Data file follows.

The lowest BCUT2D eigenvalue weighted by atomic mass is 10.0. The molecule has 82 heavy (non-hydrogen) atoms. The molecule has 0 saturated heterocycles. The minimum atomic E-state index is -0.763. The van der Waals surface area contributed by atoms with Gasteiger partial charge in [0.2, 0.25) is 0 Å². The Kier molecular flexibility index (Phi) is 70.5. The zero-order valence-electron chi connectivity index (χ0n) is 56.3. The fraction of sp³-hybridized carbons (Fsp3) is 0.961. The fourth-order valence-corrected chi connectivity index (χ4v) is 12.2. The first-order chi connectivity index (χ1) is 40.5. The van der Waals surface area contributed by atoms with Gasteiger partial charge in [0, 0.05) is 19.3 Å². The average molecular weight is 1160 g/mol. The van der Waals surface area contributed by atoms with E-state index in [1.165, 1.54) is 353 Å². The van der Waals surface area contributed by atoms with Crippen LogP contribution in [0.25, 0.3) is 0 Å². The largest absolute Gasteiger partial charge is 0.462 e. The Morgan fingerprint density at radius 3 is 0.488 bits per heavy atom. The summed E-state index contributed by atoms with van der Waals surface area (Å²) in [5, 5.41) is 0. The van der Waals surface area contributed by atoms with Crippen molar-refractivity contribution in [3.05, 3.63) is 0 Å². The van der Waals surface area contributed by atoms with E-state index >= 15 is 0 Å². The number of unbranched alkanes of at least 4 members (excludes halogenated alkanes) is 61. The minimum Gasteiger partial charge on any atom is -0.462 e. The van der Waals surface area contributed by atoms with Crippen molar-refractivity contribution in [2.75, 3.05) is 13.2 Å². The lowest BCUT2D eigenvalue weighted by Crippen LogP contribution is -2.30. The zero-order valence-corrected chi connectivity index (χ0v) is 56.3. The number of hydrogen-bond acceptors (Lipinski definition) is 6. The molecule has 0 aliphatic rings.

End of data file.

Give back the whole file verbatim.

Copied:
The lowest BCUT2D eigenvalue weighted by atomic mass is 10.0. The molecule has 82 heavy (non-hydrogen) atoms. The molecule has 0 saturated heterocycles. The minimum atomic E-state index is -0.763. The van der Waals surface area contributed by atoms with Gasteiger partial charge in [0.2, 0.25) is 0 Å². The Kier molecular flexibility index (Phi) is 70.5. The zero-order valence-electron chi connectivity index (χ0n) is 56.3. The fraction of sp³-hybridized carbons (Fsp3) is 0.961. The fourth-order valence-corrected chi connectivity index (χ4v) is 12.2. The first-order chi connectivity index (χ1) is 40.5. The van der Waals surface area contributed by atoms with Gasteiger partial charge in [0, 0.05) is 19.3 Å². The average molecular weight is 1160 g/mol. The van der Waals surface area contributed by atoms with E-state index in [1.165, 1.54) is 353 Å². The van der Waals surface area contributed by atoms with Crippen LogP contribution in [0.25, 0.3) is 0 Å². The largest absolute Gasteiger partial charge is 0.462 e. The Morgan fingerprint density at radius 3 is 0.488 bits per heavy atom. The summed E-state index contributed by atoms with van der Waals surface area (Å²) in [5, 5.41) is 0. The van der Waals surface area contributed by atoms with Crippen molar-refractivity contribution in [3.05, 3.63) is 0 Å². The van der Waals surface area contributed by atoms with E-state index >= 15 is 0 Å². The number of unbranched alkanes of at least 4 members (excludes halogenated alkanes) is 61. The minimum Gasteiger partial charge on any atom is -0.462 e. The van der Waals surface area contributed by atoms with Crippen molar-refractivity contribution in [2.75, 3.05) is 13.2 Å². The lowest BCUT2D eigenvalue weighted by Crippen LogP contribution is -2.30. The zero-order valence-corrected chi connectivity index (χ0v) is 56.3. The number of hydrogen-bond acceptors (Lipinski definition) is 6. The molecule has 0 aliphatic rings.